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6. Recycled plastic

Recovered scraps of waste plastic reprocessed into different materials and products give new life to one of the biggest polluters of the world like recycled plastic. In construction, recycled plastic can be found in polymeric timbers, polycarbonate panels, polymeric tiling, and alternative building blocks like EcoBricks or RePlasts, machine-compressed single-use plastic blocks. Currently, recycled plastic products are only used in small-scale construction but new architectural solutions are being developed.

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7. Cross-laminated timber

CLT or Cross-Laminated Timber is composed of wood (usually from reforestation) sawn, glued, and layered as planks each perpendicular to the previous lamella for structural integrity. Produced as panels of a varying thickness suitable for floors, roofs, walls, and furniture, CLT is a versatile prefabricated material ideal for almost all sorts of architectural ideas. Although it is not cheap, it owes its sustainability to the rapid construction and renewability of the material.

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8. Ferrock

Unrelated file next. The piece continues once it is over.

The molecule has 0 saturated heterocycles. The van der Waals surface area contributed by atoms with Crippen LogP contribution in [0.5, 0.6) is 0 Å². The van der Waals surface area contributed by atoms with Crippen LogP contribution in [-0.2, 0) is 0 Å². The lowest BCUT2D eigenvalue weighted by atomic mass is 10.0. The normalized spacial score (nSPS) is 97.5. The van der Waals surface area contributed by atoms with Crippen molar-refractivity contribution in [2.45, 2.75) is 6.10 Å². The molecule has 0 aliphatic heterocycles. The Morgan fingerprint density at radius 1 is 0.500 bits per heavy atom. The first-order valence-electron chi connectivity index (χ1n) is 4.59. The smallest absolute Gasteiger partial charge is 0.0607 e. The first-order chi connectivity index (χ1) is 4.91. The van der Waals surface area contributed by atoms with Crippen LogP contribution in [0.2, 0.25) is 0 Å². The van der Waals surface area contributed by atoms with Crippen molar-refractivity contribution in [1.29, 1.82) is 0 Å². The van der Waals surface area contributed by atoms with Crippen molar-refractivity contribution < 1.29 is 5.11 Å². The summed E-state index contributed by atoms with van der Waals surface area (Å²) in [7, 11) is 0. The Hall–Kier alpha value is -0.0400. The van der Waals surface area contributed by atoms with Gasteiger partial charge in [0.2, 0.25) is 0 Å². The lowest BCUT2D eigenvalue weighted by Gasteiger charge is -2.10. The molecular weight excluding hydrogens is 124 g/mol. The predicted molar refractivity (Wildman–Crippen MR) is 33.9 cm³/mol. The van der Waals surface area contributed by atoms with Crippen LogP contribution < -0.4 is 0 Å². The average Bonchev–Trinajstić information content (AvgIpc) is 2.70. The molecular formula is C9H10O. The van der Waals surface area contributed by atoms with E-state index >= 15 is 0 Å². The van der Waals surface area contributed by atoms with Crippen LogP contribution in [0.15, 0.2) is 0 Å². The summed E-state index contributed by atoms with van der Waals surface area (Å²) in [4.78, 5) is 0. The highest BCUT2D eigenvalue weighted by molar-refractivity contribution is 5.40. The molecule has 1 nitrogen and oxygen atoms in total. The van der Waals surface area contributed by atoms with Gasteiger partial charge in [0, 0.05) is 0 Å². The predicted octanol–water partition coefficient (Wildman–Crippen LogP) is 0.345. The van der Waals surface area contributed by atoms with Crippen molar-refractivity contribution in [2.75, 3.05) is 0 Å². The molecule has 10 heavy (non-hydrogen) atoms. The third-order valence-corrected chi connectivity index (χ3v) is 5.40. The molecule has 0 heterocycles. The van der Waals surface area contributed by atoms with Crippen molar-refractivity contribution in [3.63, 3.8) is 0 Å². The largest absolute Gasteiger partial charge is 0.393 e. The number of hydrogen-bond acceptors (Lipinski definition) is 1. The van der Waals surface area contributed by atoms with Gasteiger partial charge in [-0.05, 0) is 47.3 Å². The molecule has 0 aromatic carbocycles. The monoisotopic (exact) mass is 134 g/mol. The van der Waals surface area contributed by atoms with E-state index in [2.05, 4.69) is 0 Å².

An iron-based binding compound made using waste steel dust and silica from ground up glass reacting with carbon dioxide; ferrock is a carbon-negative material developed as a substitute for concrete. It is stronger and more flexible than Portland Cement and can be used in construction in similar applications. Although not yet viable for large-scale applications, due to the sourcing of waste materials, it proves to be one of the most sustainable in small-scale projects.

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9. Mycelium

Mycelium is the rootlike fibrous underground growth of fungi that hold together the soil into a dense network for sprouting mushrooms. Construction applications of mycelium include composite boards (Mycoboard, a medium-density fibreboard), bio fabricated furniture, composite bricks, and organic sculptures using controlled growth of the fibers. Mycelium biocomposites are insulative, compostable, CO2 absorbing, and have high compressive strength. However, they are susceptible to termite infestation, and being relatively new, the material is still being researched in different conditions and applications.

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10. Hempcrete | Sustainable Materials

A bio-composite material of hemp, the balsa wood-like core of a cannabis plant, lime, and water called hempcrete or hemplime, is an alternative to concrete and traditional insulation. Lightweight and durable, hempcrete is not suitable for load-bearing elements and needs a framework and finishing for installation. Being a plant product and with lime turning to limestone, hempcrete has a negative carbon footprint.

Being sustainable in architecture is no longer a choice but an imperative. Architects, responsible for shaping the built must add ten more, a hundred more materials and strategies to build a sustainable future.

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Ekam Singh Sahni is an architect with a penchant for writing and finding a sense of feeling in every human activity. He thinks of design as a primary attribute of human existence: from moving a chair in one's room to building an island in the middle of nowhere.